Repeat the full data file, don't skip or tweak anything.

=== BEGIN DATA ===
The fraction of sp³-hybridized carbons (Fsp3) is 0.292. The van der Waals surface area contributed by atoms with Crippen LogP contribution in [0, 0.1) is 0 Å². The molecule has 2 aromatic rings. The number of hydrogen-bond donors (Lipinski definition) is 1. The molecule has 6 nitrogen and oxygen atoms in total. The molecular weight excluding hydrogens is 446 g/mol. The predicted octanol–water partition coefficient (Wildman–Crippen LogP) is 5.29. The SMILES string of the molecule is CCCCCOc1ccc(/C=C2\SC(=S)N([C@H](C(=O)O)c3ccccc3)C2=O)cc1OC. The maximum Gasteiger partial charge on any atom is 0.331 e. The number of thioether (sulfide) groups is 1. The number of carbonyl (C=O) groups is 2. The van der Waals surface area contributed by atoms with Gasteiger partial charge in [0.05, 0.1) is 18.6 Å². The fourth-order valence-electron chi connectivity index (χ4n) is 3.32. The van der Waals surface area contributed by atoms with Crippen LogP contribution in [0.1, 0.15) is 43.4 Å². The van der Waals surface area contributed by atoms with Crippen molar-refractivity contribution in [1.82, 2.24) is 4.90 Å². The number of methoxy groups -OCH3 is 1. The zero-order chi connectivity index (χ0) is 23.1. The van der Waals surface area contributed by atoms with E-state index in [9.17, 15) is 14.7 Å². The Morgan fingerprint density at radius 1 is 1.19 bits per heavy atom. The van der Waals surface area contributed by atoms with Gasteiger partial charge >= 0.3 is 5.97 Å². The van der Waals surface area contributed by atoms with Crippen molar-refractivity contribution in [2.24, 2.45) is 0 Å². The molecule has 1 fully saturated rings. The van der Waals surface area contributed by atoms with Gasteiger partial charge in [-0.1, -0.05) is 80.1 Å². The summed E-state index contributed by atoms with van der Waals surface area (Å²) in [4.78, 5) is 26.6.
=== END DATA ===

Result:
The fraction of sp³-hybridized carbons (Fsp3) is 0.292. The van der Waals surface area contributed by atoms with Crippen LogP contribution in [0, 0.1) is 0 Å². The molecule has 2 aromatic rings. The number of hydrogen-bond donors (Lipinski definition) is 1. The molecule has 6 nitrogen and oxygen atoms in total. The molecular weight excluding hydrogens is 446 g/mol. The predicted octanol–water partition coefficient (Wildman–Crippen LogP) is 5.29. The SMILES string of the molecule is CCCCCOc1ccc(/C=C2\SC(=S)N([C@H](C(=O)O)c3ccccc3)C2=O)cc1OC. The maximum Gasteiger partial charge on any atom is 0.331 e. The number of thioether (sulfide) groups is 1. The number of carbonyl (C=O) groups is 2. The van der Waals surface area contributed by atoms with Gasteiger partial charge in [0.05, 0.1) is 18.6 Å². The fourth-order valence-electron chi connectivity index (χ4n) is 3.32. The van der Waals surface area contributed by atoms with Crippen LogP contribution in [0.1, 0.15) is 43.4 Å². The van der Waals surface area contributed by atoms with Crippen molar-refractivity contribution in [1.82, 2.24) is 4.90 Å². The number of methoxy groups -OCH3 is 1. The zero-order chi connectivity index (χ0) is 23.1. The van der Waals surface area contributed by atoms with E-state index in [9.17, 15) is 14.7 Å². The Morgan fingerprint density at radius 1 is 1.19 bits per heavy atom. The van der Waals surface area contributed by atoms with Gasteiger partial charge >= 0.3 is 5.97 Å². The van der Waals surface area contributed by atoms with Crippen molar-refractivity contribution in [2.24, 2.45) is 0 Å². The molecule has 1 fully saturated rings. The van der Waals surface area contributed by atoms with Gasteiger partial charge in [-0.1, -0.05) is 80.1 Å². The summed E-state index contributed by atoms with van der Waals surface area (Å²) in [4.78, 5) is 26.6.